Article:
Typically, the aluminum substrate is cylindrical or drum-shaped, and is cleaned by any suitable technique prior to wet honing to remove any foreign substances introduced to the Al surface during any of the aforementioned smoothing processes. Although FIG. 1 depicts a cylindrical substrate, as long as honing process parameters are met, any substrate geometry such as a hollow or solid cylinder, a flat sheet, a seamed or unseamed belt, or any other form that allows the utilization of conventional coating techniques such as dip coating, vapor deposition and the like can be used.
FIG. 1 depicts a typical wet honing process according to the present invention, wherein a spray gun 3 sprays a wet honing composition 7 at the surface of a cylindrical substrate 1. The distance between the spray gun 3 and the substrate to be treated is between about 140 mm (5.5 inches) and about 178 mm (7 inches). The cylindrical substrate 1 is rotated about its axis at a surface speed of between about 12 cm/sec and about 35 cm/sec (for the product sizes tested) or about 80 rpm. Typical glass bead concentration in the wet honing composition 7 is about 10 to 12 percent by weight glass bead and the remainder deionized water. The pressure applied through a tube 4 to the honing composition 7 as it is fed to the spray gun 3 is about 3.0 to about 4.0 kg/cm2, preferably about 3.1 to about 3.8 kg/cm2. The spray gun 3 is reciprocated at a speed of between about 250 mm/min and about 350 mm/min along an axis parallel to the axis of the cylindrical substrate 1. An acceptable scalloped pattern on the surface of the substrate 1 can be achieved in a single pass of the gun 3. These parameters are generally applicable to spray guns having a nozzle 6 of a diameter between about 7.9 mm and about 8.0 mm.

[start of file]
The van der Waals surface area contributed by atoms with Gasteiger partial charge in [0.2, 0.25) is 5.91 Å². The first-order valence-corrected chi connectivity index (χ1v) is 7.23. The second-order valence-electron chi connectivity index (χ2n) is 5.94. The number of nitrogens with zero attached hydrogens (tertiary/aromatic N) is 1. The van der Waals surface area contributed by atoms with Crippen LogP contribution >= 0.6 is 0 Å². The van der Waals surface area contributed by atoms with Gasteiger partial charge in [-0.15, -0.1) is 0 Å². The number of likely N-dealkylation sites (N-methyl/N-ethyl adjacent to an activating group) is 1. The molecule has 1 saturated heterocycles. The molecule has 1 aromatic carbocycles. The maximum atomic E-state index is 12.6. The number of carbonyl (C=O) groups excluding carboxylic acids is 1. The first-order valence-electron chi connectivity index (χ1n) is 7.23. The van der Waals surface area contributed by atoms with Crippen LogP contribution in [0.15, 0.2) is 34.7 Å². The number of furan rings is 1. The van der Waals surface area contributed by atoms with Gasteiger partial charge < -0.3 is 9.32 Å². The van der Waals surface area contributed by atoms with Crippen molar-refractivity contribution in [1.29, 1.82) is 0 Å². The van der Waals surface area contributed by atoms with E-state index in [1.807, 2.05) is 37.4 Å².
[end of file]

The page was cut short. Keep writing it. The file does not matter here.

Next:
If desired, the ends of the cylindrical substrate 1 may be masked to prevent roughening of the area that is to remain free of coating material. Masking may be accomplished by any suitable technique that provides a shield between the substrate and the honing media.
As shown in FIGS. 3a and 4a, the surface of the substrate after completion of the wet honing process exhibits a scalloped pattern having a uniform, controlled surface roughness, free of embedded particles or large craters produced by prior art honing media, as shown in FIGS. 3b and 4b. This surface structure is also free of sharp crevices where protruding edges can adversely affect the uniformity of the undercoating layer and charge generating layer, as shown in FIG. 3b. Optimum results are achieved when the surface profile of the treated substrate has an Ra mean roughness of between about 0.1 and about 1 micrometer and a Rmax roughness depth between about 2 and upto about 8 micrometers. The roughened surface of the substrate to achieve the process of this invention is always cratered. The mean of the maximum widths of the craters is preferably between about 10 micrometers and about 20 micrometers. A crater having a width of at least about 30 micrometers has been found to be too large for achieving satisfactory coating uniformity. The craters are shallow and are much smaller than a true hemisphere. Generally, the craters each have a maximum depth of about 0.5 to 3.0 micrometers.